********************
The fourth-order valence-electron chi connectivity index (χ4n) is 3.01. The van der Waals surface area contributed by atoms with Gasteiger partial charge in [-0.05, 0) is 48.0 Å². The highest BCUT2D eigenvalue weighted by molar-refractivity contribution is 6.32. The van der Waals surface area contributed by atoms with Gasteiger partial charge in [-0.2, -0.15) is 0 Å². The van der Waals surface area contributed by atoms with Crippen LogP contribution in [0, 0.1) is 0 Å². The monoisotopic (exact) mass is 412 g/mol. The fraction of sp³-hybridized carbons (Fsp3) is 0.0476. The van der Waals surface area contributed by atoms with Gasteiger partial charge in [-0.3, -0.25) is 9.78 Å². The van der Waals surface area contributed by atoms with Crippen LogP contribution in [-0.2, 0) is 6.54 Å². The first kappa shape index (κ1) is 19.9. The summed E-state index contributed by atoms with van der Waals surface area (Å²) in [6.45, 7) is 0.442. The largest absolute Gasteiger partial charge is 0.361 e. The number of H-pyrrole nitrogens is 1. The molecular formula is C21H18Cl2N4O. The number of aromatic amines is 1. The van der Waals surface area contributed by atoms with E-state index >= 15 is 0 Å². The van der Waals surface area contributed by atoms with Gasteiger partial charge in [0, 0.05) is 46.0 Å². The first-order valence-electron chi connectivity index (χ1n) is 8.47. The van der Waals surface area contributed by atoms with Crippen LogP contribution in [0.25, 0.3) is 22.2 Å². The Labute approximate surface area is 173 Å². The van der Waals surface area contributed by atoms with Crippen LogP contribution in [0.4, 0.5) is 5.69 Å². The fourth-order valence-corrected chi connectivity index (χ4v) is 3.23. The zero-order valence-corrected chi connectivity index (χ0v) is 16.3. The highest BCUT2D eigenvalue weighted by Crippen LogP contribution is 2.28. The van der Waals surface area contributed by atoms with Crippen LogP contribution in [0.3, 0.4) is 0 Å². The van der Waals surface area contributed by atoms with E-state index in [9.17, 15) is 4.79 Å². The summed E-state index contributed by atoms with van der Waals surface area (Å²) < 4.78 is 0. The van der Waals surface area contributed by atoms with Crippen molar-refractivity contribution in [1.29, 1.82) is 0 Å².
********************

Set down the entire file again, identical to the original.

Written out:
The fourth-order valence-electron chi connectivity index (χ4n) is 3.01. The van der Waals surface area contributed by atoms with Gasteiger partial charge in [-0.05, 0) is 48.0 Å². The highest BCUT2D eigenvalue weighted by molar-refractivity contribution is 6.32. The van der Waals surface area contributed by atoms with Gasteiger partial charge in [-0.2, -0.15) is 0 Å². The van der Waals surface area contributed by atoms with Crippen LogP contribution in [0, 0.1) is 0 Å². The monoisotopic (exact) mass is 412 g/mol. The fraction of sp³-hybridized carbons (Fsp3) is 0.0476. The van der Waals surface area contributed by atoms with Gasteiger partial charge in [-0.3, -0.25) is 9.78 Å². The van der Waals surface area contributed by atoms with Crippen LogP contribution in [-0.2, 0) is 6.54 Å². The first kappa shape index (κ1) is 19.9. The summed E-state index contributed by atoms with van der Waals surface area (Å²) in [6.45, 7) is 0.442. The largest absolute Gasteiger partial charge is 0.361 e. The number of H-pyrrole nitrogens is 1. The molecular formula is C21H18Cl2N4O. The number of aromatic amines is 1. The van der Waals surface area contributed by atoms with E-state index >= 15 is 0 Å². The van der Waals surface area contributed by atoms with Gasteiger partial charge in [0, 0.05) is 46.0 Å². The first-order valence-electron chi connectivity index (χ1n) is 8.47. The van der Waals surface area contributed by atoms with Crippen LogP contribution in [0.25, 0.3) is 22.2 Å². The Labute approximate surface area is 173 Å². The van der Waals surface area contributed by atoms with Crippen LogP contribution in [0.4, 0.5) is 5.69 Å². The fourth-order valence-corrected chi connectivity index (χ4v) is 3.23. The zero-order valence-corrected chi connectivity index (χ0v) is 16.3. The highest BCUT2D eigenvalue weighted by Crippen LogP contribution is 2.28. The van der Waals surface area contributed by atoms with Crippen LogP contribution in [0.3, 0.4) is 0 Å². The van der Waals surface area contributed by atoms with E-state index in [9.17, 15) is 4.79 Å². The summed E-state index contributed by atoms with van der Waals surface area (Å²) < 4.78 is 0. The van der Waals surface area contributed by atoms with Crippen molar-refractivity contribution in [1.29, 1.82) is 0 Å².